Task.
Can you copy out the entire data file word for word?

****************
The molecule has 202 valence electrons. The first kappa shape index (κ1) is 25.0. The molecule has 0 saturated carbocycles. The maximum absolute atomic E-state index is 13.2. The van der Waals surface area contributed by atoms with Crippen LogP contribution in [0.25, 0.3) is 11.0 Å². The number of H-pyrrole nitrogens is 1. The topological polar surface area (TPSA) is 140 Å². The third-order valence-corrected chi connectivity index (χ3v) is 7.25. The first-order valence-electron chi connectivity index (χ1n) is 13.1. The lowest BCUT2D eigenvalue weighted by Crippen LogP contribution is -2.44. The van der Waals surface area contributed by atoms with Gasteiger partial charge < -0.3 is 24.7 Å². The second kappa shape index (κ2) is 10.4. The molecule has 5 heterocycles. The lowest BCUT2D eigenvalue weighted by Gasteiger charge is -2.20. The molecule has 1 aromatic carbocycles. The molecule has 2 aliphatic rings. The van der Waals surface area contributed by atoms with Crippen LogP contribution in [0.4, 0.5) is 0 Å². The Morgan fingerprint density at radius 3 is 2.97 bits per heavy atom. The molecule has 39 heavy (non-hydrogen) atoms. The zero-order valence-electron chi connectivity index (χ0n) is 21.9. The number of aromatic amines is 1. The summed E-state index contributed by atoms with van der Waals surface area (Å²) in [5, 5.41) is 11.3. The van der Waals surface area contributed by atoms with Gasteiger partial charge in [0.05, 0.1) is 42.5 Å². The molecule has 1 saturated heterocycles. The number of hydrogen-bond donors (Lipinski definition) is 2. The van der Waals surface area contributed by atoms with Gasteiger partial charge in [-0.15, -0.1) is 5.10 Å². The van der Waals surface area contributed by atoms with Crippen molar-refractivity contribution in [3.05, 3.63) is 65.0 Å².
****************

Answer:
The molecule has 202 valence electrons. The first kappa shape index (κ1) is 25.0. The molecule has 0 saturated carbocycles. The maximum absolute atomic E-state index is 13.2. The van der Waals surface area contributed by atoms with Crippen LogP contribution in [0.25, 0.3) is 11.0 Å². The number of H-pyrrole nitrogens is 1. The topological polar surface area (TPSA) is 140 Å². The third-order valence-corrected chi connectivity index (χ3v) is 7.25. The first-order valence-electron chi connectivity index (χ1n) is 13.1. The lowest BCUT2D eigenvalue weighted by Crippen LogP contribution is -2.44. The van der Waals surface area contributed by atoms with Gasteiger partial charge < -0.3 is 24.7 Å². The second kappa shape index (κ2) is 10.4. The molecule has 5 heterocycles. The lowest BCUT2D eigenvalue weighted by Gasteiger charge is -2.20. The molecule has 1 aromatic carbocycles. The molecule has 2 aliphatic rings. The van der Waals surface area contributed by atoms with Crippen LogP contribution in [0.4, 0.5) is 0 Å². The Morgan fingerprint density at radius 3 is 2.97 bits per heavy atom. The molecule has 39 heavy (non-hydrogen) atoms. The zero-order valence-electron chi connectivity index (χ0n) is 21.9. The number of aromatic amines is 1. The summed E-state index contributed by atoms with van der Waals surface area (Å²) in [5, 5.41) is 11.3. The van der Waals surface area contributed by atoms with Gasteiger partial charge in [0.05, 0.1) is 42.5 Å². The molecule has 1 saturated heterocycles. The number of hydrogen-bond donors (Lipinski definition) is 2. The van der Waals surface area contributed by atoms with Gasteiger partial charge in [-0.15, -0.1) is 5.10 Å². The van der Waals surface area contributed by atoms with Crippen molar-refractivity contribution in [3.05, 3.63) is 65.0 Å².